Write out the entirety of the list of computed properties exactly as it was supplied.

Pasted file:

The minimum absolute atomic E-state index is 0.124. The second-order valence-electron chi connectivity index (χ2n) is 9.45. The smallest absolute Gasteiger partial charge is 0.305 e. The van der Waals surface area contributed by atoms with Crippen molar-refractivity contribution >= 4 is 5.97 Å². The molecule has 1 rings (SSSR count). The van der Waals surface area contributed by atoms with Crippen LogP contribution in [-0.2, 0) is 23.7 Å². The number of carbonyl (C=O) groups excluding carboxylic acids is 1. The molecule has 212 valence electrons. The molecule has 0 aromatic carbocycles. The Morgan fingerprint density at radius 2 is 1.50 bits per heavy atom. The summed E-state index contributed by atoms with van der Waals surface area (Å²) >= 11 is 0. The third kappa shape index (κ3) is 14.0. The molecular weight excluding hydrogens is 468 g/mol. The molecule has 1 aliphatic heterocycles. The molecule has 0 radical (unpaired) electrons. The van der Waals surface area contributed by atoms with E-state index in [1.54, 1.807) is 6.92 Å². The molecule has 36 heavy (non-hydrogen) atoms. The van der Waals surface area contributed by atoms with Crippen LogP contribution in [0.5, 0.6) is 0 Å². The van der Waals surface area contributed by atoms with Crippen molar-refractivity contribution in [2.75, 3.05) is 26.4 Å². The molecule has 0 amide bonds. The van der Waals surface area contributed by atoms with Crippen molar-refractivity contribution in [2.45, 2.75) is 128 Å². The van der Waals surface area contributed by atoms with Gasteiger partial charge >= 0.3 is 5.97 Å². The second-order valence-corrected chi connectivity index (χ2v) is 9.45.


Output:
The minimum absolute atomic E-state index is 0.124. The second-order valence-electron chi connectivity index (χ2n) is 9.45. The smallest absolute Gasteiger partial charge is 0.305 e. The van der Waals surface area contributed by atoms with Crippen molar-refractivity contribution >= 4 is 5.97 Å². The molecule has 1 rings (SSSR count). The van der Waals surface area contributed by atoms with Crippen LogP contribution in [-0.2, 0) is 23.7 Å². The number of carbonyl (C=O) groups excluding carboxylic acids is 1. The molecule has 212 valence electrons. The molecule has 0 aromatic carbocycles. The Morgan fingerprint density at radius 2 is 1.50 bits per heavy atom. The summed E-state index contributed by atoms with van der Waals surface area (Å²) >= 11 is 0. The third kappa shape index (κ3) is 14.0. The molecular weight excluding hydrogens is 468 g/mol. The molecule has 1 aliphatic heterocycles. The molecule has 0 radical (unpaired) electrons. The van der Waals surface area contributed by atoms with E-state index in [1.54, 1.807) is 6.92 Å². The molecule has 36 heavy (non-hydrogen) atoms. The van der Waals surface area contributed by atoms with Crippen LogP contribution in [0.5, 0.6) is 0 Å². The van der Waals surface area contributed by atoms with Crippen molar-refractivity contribution in [2.75, 3.05) is 26.4 Å². The molecule has 0 amide bonds. The van der Waals surface area contributed by atoms with Crippen molar-refractivity contribution in [2.45, 2.75) is 128 Å². The van der Waals surface area contributed by atoms with Gasteiger partial charge >= 0.3 is 5.97 Å². The second-order valence-corrected chi connectivity index (χ2v) is 9.45.